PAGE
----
anon330821
Post 14

@anon123734: Democracy is a type of "high oligarchy." A democracy always degenerates into a "true oligarchy". A democracy does not abide by a "true constitution". (key words, true constitution).

A republic has a "true constitution" and strictly abides by it. A republic is unanimous, not majority rules (The majority being those in control which consists of government officials, including a court jury) a.k.a. the oligarchs. In a republic, those named unanimous are we the people.

Democracy = government officials have the final say.

Republic = The people in the form of representatives and jury in court and Average Joe citizens.

anon248352
Post 11

According to our United States CIA, we are a Constitution-based federal republic, but we have a strong democratic tradition.

You could find our full structure from the CIA world fact book pertaining to information to our nation, the United States.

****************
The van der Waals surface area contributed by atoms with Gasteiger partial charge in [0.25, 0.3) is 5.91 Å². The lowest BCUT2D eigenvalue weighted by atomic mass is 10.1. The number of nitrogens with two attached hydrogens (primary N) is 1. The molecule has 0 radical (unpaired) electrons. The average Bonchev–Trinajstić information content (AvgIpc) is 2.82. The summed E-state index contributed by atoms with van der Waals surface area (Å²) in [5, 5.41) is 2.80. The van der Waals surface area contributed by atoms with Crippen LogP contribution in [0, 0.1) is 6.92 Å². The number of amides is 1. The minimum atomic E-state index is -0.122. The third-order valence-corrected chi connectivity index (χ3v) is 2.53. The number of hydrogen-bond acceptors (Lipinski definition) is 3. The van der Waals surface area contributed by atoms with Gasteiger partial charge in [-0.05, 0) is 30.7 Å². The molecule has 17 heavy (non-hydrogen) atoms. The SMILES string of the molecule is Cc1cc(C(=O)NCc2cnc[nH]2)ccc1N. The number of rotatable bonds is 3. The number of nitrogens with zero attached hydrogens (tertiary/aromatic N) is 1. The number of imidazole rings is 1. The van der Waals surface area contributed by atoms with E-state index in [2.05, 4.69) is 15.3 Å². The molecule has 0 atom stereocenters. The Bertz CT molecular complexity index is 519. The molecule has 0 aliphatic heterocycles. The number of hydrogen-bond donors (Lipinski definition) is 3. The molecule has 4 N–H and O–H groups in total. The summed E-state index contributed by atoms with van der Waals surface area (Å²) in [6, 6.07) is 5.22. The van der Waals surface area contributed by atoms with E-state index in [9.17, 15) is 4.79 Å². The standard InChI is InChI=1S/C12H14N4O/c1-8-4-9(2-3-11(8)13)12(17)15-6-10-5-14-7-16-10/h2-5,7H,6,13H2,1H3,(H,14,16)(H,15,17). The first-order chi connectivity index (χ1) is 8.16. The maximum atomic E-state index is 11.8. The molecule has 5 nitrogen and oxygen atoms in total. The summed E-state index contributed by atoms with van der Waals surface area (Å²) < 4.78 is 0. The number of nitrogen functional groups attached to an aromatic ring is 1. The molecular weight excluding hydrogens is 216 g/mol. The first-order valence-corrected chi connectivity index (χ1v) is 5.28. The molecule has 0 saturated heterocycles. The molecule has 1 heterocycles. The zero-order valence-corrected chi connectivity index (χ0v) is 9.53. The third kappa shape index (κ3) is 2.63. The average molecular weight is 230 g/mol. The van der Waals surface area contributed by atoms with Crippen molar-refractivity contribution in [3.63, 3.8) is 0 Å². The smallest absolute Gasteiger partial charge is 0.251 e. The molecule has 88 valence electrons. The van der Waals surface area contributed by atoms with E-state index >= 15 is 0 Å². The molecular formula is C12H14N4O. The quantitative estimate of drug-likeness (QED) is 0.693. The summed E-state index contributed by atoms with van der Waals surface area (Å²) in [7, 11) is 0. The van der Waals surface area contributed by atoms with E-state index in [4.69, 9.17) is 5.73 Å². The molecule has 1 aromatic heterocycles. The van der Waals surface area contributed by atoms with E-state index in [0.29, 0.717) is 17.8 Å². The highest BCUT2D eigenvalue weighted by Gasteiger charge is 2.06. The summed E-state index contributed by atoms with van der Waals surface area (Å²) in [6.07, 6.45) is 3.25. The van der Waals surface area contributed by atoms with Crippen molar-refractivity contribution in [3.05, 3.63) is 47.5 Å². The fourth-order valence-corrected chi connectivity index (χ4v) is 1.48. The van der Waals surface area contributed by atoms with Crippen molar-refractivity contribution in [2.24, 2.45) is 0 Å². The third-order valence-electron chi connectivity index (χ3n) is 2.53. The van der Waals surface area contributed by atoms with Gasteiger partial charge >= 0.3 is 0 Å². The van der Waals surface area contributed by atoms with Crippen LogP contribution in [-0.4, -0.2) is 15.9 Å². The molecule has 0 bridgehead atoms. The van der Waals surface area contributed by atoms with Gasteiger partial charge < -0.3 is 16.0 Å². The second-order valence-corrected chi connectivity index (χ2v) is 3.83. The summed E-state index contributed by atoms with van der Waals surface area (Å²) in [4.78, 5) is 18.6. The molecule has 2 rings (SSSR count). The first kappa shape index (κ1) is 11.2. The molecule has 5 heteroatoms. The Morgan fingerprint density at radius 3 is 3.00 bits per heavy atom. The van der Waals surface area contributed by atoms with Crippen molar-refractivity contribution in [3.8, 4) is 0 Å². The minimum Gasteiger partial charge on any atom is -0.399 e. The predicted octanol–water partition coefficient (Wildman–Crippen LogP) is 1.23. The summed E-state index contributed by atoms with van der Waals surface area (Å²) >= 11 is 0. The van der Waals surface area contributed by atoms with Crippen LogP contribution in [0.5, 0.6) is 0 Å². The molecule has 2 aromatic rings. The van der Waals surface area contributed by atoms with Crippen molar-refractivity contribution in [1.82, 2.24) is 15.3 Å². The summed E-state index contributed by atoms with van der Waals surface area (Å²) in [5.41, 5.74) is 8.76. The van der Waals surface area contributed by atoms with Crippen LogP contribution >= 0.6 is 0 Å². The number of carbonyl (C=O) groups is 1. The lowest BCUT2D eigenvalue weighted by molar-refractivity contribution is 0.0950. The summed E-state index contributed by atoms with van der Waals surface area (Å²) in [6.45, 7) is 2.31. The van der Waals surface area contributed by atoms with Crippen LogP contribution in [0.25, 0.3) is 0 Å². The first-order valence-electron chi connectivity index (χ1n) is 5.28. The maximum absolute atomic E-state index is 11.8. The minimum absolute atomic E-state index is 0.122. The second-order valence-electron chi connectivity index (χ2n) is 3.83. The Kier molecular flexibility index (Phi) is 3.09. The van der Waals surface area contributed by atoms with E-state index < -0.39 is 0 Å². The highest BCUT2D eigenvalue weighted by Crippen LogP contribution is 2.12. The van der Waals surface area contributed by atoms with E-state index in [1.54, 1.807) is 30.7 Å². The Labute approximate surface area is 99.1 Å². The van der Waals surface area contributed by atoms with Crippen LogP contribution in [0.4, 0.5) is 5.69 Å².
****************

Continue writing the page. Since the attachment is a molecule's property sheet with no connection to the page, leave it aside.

You are wrong anon123734. We are not a democracy, we have democratic functions, but we are pure republic. Also we were called a republic way before the Republican and Democratic parties ever existed, so the name republic has nothing to do with parties. Those who are Democrats are for the Republic also, etc.

anon123734
Post 7

Whoever says we live in a republic not a democracy fails to realize that a republic is a form of democracy. Specifically, a republic is a representative democracy. The political goal of spreading such semantical confusion is as simple as Republicans wanting to lay claim to our democracy. It has nothing to do with the two parties.

anon123364
Post 5

We live in a republic, not a democracy! Very important to know the difference. Please spread the word.

cougars
Post 4